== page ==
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This photo is of the inside of the sleeve area. I have my photo-copy of the instructions slipped under the sleeve panel so you can see the break. You can see that the rows appear to seamlessly continue from the body panel to the sleeve panel.

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Still looking at the inside of the garment's sleeve area, you can now clearly see the seam above and below the paper.

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Now an outside view of the upper sleeve. In the diagram, the line representing the unconnected side of the sleeve panel ran from where the joining stitch is made (you can see the loose end of my starting yarn at the top, slightly left of centre), diagonally to the bottom right corner of the sleeve portion. It was as if the top right corner of the sleeve portion (or the top left, if I'd still been following the original instructions) wasn't supposed to be there. I think you can understand why I found that confusing! *L*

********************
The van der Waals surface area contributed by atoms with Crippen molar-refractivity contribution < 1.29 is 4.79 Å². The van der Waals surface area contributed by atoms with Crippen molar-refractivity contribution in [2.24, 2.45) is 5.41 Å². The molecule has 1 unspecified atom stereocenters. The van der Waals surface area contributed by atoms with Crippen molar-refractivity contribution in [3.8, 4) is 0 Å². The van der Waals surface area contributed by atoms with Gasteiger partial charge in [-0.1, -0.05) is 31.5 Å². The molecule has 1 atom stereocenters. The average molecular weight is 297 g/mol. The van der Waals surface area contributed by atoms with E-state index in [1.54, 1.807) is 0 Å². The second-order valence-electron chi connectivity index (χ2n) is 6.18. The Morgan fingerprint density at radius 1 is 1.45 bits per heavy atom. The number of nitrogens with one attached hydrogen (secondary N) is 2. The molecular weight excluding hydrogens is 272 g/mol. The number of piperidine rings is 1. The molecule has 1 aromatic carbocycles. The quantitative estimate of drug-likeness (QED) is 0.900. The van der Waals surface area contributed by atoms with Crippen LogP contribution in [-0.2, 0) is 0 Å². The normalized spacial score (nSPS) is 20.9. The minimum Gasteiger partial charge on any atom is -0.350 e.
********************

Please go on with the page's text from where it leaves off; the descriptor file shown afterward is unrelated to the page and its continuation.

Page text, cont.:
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Again, viewing the outside of the garment, and showing inside of the upper sleeve portion.

The next step is to make the underarm panel, filling in the bottom section of the sleeve opening. Then the upper arm portion gets attached to the opposite body panel, while the remaining length will be attached to the underarm portion.

This should be interesting. I've draped the garment onto my daughter to see if I needed to add extra rows or not. The top portion, where the yoke will be added, seems loose, but the underarm portion seems tight. We'll see how it works out once I've put all the pieces together.